Is this enough to save the budget?

Unfortunately, if we consider the overall impact of these austerity measures on extra profits, one can also say that these will not be enough.  Hungary has been struggling with a serious of budget deficit, experts estimate the potential gap to be HUF 3,000 billion (yes, hundred time more than from the airline tax) and the total amount of new surtaxes can only cover approximately 850 billion, whereas the source of the rest is not rather known. The government plans to institute some additional cost cutting in the amount of 1200 billion, but this is a very serious amount considering how much the Hungarian authorities and public services have been already underfinanced.

The truth, the unpleasing truth, may be found in the newly submitted 2022 and 2023 budget figures. The government made (currently) unrealistically high revenue expectations, especially for the group of largest tax types; 30% increase of VAT, 35% increase of personal income tax and 30% increase of corporate income tax. And while we would all like to believe that there will be a strong economic growth for the coming years, there is a consensus between the National Bank and the government that it may maximum reach 5% in 2023. So where is the rest of the revenue increase to come from? Yes, the unpleasant news is likely the inflation that will make the dent according to the government. The inflation is anyway of a highly artificial way of calculation, especially nowadays when the price of some of the products included in the inflation statistics have been fixed by law, so it has less and less to do with the reality.

What signs does this send to investors?

I do not think investors would be much surprised by these developments. 12 years ago, when the first surtaxes had been introduced, some of the industries were shocked, some left Hungary, some adopted the new rules and stayed. This time, most of them (besides the airline industry) have most likely prepared for this and will eventually adopt again. the government seems to be pragmatic not to impose additional taxes on industries it try to attract, manufacturing companies, services centers, R&D activities, and so on. For those Hungary will most likely remain a safe harbor with relatively low taxes and investor friendly regulations.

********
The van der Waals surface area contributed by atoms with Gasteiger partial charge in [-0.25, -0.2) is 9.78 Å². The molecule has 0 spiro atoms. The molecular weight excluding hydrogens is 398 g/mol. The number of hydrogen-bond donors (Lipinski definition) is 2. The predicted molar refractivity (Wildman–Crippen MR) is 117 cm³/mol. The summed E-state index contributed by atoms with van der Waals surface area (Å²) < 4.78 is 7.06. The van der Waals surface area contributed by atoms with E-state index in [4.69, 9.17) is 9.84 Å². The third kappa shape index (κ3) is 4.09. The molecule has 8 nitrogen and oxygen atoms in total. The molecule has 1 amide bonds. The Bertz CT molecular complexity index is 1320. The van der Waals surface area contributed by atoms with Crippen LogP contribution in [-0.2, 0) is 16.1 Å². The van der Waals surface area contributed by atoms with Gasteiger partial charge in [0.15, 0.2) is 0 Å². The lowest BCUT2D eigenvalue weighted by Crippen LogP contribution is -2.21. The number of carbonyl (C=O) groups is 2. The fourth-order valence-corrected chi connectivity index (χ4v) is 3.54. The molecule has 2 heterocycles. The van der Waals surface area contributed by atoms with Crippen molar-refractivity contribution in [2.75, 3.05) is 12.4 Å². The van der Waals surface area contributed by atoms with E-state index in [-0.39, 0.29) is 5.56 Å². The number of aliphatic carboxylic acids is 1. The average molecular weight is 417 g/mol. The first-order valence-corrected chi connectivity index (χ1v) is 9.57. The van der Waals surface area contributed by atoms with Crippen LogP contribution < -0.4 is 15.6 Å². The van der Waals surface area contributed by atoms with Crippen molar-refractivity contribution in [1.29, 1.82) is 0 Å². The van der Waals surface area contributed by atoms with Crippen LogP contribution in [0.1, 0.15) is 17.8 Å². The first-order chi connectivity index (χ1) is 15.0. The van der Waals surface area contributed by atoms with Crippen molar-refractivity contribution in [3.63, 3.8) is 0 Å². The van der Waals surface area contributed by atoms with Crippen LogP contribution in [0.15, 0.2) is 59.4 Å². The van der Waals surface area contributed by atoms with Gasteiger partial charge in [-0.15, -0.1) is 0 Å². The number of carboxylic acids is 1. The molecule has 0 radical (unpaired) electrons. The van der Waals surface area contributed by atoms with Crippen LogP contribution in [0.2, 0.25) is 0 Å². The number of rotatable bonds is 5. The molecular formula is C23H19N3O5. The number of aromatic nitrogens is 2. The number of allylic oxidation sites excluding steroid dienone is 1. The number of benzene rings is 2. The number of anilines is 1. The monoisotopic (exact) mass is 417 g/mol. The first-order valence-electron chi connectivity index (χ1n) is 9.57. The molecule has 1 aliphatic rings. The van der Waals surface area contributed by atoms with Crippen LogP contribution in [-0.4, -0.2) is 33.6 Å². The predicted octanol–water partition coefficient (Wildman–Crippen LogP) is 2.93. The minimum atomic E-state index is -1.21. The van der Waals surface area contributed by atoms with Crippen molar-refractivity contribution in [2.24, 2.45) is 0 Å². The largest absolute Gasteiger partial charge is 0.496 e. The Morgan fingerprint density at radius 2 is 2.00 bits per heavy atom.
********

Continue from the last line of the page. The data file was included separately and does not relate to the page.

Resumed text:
What is AmCham’s takeaway?

We at Amcham have been advocating for a simpler and more transparent taxation system for years. Simple does not mean dumb, we do not want the government oversimplify tax types that otherwise have to regulate sophisticated transactions or economic processes. Simple means rather consistent, where the logic of the taxation is more understandable for everyone and there is not much distortion between taxpayers and industries because of political or other motivations. Currently, more than 90 percent of Hungary’s tax revenues have been derived only from 8 different tax types whereas there are more than 50 tax types in overall. And surtaxes are among the other 40+ group and not the most important 8. In long term, Hungary’s economic competitiveness shall be based on a simple and transparent tax system, where surtaxes are not much welcome.